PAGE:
International Creditors Can Crack Delaware's Notoriously Tough Trusts

International creditors face long odds when their debtor’s assets are stashed away in a Delaware trust, which is purposefully designed to be hard to crack. However, creditors should not be intimidated – a creative, aggressive and multijurisdictional attack can lead to success.

October 26, 2023

Delaware’s strong asset protection laws have long made the U.S. state a destination of choice for individuals and entities around the world looking to set up a trust. International creditors looking to recover assets may feel it insurmountable when they pursue a debtor in Delaware. It is possible to crack Delaware’s notoriously tough trusts by adopting an aggressive multijurisdictional strategy.

Several features make Delaware’s trust law attractive for debtors. The state allows individuals to shield assets through a domestic asset protection trust (DAPT), in which the settlor of the trust is also the trust’s beneficiary. There are various provisions that further protect the DAPT: for example, there are strict requirements for creditors to succeed on claims of fraudulent transfers to the trust. Broad powers for settlors make it difficult to claim the trust is illusory. Delaware law also contains unique provisions that curtail attempts by courts outside of Delaware to apply non-Delaware law to matters involving Delaware DAPTs.

While attempting to access these Delaware trusts is challenging, aggressive multijurisdictional tactics can give creditors an edge:

  • Attack the validity of the trust. With such high walls, a Delaware trust might be best defeated by focusing firepower on its foundations. There are statutory requirements to establish a DAPT that, if violated, allow creditors to attack it as invalid. These include requirements that the trust must be irrevocable; that specific provisions must be included in the trust instruments; and that at least one trustee, part of the trust’s administration and some of the trust’s assets must be in Delaware.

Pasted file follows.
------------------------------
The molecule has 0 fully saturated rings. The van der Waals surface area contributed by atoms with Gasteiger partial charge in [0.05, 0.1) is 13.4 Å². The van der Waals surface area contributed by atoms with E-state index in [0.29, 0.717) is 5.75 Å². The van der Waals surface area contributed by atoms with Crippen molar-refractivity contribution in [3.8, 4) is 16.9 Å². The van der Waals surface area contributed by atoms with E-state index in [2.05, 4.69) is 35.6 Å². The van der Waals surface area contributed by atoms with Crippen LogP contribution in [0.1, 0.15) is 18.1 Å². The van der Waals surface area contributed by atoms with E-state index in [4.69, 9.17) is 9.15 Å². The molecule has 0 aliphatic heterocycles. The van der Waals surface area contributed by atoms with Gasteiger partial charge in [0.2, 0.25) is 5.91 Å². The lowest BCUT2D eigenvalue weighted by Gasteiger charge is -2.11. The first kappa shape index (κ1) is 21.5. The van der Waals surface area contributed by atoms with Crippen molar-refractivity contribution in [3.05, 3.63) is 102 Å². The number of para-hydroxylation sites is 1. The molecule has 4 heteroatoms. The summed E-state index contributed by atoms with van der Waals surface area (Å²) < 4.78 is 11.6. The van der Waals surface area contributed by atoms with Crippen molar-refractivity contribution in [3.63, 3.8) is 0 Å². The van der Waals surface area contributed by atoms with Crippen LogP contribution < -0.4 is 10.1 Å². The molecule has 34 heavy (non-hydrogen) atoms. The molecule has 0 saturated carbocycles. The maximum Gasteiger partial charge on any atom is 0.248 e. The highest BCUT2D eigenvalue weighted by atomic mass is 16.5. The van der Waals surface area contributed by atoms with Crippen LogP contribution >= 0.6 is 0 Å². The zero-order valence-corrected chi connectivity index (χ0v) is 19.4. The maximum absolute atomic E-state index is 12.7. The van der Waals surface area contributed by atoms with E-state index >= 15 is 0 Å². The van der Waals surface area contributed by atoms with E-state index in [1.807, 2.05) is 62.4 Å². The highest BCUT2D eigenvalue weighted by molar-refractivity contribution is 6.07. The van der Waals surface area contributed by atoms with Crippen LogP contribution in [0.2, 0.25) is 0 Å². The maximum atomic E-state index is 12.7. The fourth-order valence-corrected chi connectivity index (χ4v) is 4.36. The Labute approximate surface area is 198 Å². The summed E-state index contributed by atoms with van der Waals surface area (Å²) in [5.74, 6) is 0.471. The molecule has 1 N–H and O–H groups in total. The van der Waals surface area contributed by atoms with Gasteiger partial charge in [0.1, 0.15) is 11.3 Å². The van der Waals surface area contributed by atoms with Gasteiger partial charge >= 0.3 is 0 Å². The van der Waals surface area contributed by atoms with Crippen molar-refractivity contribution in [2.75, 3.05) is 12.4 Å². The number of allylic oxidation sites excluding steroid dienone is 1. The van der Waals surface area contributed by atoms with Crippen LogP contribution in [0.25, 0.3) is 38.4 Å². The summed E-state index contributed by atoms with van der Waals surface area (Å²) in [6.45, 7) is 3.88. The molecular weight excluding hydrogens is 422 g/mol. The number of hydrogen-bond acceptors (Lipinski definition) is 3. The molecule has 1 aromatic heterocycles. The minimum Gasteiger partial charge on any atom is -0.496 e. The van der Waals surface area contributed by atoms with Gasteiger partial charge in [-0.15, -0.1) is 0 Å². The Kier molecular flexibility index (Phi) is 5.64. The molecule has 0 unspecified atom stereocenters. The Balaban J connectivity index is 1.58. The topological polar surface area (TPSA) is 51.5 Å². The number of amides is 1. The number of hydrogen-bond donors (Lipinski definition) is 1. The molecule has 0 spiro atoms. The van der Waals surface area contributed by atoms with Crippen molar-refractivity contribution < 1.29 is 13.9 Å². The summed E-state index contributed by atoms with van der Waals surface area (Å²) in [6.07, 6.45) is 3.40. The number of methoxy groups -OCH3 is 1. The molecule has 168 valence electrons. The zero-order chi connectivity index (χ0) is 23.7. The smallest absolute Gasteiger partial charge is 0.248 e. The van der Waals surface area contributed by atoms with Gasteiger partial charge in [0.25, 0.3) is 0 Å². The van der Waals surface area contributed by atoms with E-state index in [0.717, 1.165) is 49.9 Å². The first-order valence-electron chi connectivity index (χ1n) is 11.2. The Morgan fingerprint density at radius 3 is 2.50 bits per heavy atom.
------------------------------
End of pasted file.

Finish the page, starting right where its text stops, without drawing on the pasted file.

• Go through a creditor-friendly jurisdiction. Some U.S. states do not recognize DAPTs. If there is some connection between the trust and one of those states, a creditor can get the state’s courts to reach the assets of a Delaware DAPT based on public policy or other reasons. Courts in Utah, Washington and Illinois, for example, have done exactly that. This strategy can potentially overcome Delaware’s attempt to restrict the reach of non-Delaware law.
  • Bring a fraudulent transfer claim anyway. The high barriers to bringing these claims may mean this attack is the least expected. Creditors will need to evaluate the likelihood the trustee would be entitled to use the trust assets to pay the costs of defending the DAPT, given that Delaware law gives them priority absent proof the trustee acted in bad faith.


The attractiveness of Delaware’s trusts makes the state a repository of debtor assets and a potential source of high returns for creditors. They should not be intimidated by the trust’s fortress – a creative, multijurisdictional, and focused attack can lead creditors straight to the treasure trove behind the walls.

About Kobre & Kim

Kobre & Kim is a conflict-free Am Law 200 law firm focused on disputes and investigations, often involving fraud and misconduct. 

Often working closely with lawyers in key non-U.S. markets around the world, our Delaware team:

  • Consists of experienced trial litigators in the Delaware Court of Chancery and U.S. Bankruptcy Court for the District of Delaware who focus on complex commercial disputes;
  • Has deep experience tracing, freezing and recovering misappropriated assets hidden in cross-border and offshore structures;
  • Acts on behalf of creditors to monetize high-value judgments and arbitration awards, with most of our matters involving awards and judgments with face values of US $100 million+ to several billion USD.
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